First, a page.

Do You Suleiman Too?

Suleiman Too, Osh, Kyrgyzstan, on Friday, October 17, 2014.

Sacred Suleiman Too.

From the eastern gate, it takes a lot of stairs and walkways to get to the top of Suleiman Too.

It actually doesn’t take too long to get to the top of the first peak of Suleiman Too. Up there, I see Dom Babura, a historic prayer room, and the Kyrgyzstan flag, which is proudly waving in the wind. I look to the other side of the peak and see that the path continues to traverse the entire crag. Nearby, women are sliding down a smooth rock. I giggle and contemplate joining in on the fun, but later realize it may have been part of a superstitous ritual in hopes to become fertile.

Continuing on the path, I see a mosque and a Muslim cemetery. To show scale, I wait for these three guys to come into frame. When I walk passed them, they ask me in a language I can’t understand, to take a photo. I think they want me to take a photo of the three of them with one of their Samsung phones, but the guy is actually asking me to pose with the other two, as if they recognize me or mistake me for someone else important. (I’m guessing the latter.)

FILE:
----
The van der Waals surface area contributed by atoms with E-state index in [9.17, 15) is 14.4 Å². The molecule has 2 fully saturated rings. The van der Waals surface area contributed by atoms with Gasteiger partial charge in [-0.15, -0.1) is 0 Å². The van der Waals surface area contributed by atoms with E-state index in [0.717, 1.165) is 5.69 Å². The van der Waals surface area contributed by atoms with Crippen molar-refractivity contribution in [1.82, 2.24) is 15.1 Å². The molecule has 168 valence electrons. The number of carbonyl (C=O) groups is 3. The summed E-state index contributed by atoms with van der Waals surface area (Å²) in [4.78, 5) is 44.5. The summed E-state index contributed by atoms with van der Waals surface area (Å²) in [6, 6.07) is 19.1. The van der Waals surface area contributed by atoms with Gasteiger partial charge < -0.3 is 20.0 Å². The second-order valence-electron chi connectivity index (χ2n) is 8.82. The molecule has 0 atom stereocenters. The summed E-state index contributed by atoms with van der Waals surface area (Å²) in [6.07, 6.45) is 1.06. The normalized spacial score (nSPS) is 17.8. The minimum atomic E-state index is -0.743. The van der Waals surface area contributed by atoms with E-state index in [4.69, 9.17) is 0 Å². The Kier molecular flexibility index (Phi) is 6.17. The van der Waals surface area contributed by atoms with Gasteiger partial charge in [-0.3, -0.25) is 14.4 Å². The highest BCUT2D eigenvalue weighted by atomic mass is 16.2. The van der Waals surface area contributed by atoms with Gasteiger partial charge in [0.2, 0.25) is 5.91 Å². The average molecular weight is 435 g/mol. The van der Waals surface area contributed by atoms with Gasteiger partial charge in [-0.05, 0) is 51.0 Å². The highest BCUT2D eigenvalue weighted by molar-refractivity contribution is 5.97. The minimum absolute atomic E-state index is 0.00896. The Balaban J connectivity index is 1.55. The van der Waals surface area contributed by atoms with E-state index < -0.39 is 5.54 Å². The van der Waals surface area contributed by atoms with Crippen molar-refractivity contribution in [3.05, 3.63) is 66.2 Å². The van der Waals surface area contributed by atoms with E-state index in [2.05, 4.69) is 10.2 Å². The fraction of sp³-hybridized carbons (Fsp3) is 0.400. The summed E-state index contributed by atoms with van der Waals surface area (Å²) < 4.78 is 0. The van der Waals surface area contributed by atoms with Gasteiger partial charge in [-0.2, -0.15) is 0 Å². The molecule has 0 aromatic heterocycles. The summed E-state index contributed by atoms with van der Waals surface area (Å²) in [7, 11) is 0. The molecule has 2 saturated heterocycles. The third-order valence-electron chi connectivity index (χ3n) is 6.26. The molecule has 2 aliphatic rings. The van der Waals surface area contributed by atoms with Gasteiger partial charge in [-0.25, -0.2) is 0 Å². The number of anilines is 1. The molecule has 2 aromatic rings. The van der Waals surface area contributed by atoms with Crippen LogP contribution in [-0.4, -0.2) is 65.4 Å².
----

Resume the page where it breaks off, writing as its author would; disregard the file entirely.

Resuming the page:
Suleiman Too isn’t just a geological tourist attraction; it’s been a sacred place for Muslim pilgrims for centuries as it’s believed to be a site where the Prophet Mohammed once prayed.

An old, frail Kyrgyz man wearing a traditional ak kalpak hat, prays on the sacred ground of Suleiman Too.

Suleiman Too is not only sacred, it’s also desecrated. Walking down the path, I notice three people atop one of the peaks inaccessible from the main path. I wonder how those people got there, and wondered what path I need to find to get there, until I hear the hissing of spray paint. They’re tagging the top of the second peak. (It’s kind of hard to see in this picture because they’re so tiny.)

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Next entry: Osh Bazaar

Previous entry: Intro to Osh

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This dispatch is one of over 70 travel dispatches from the trip grouped and titled, "The Global Trip: 'Stan By Me." It's an archived compilation of Instagram and Facebook posts which chronicled a trip through three countries in Central Asia: Kazakstan, Kyrgyzstan, and Uzbekistan.

Next entry:
Osh Bazaar

Previous entry:
Intro to Osh


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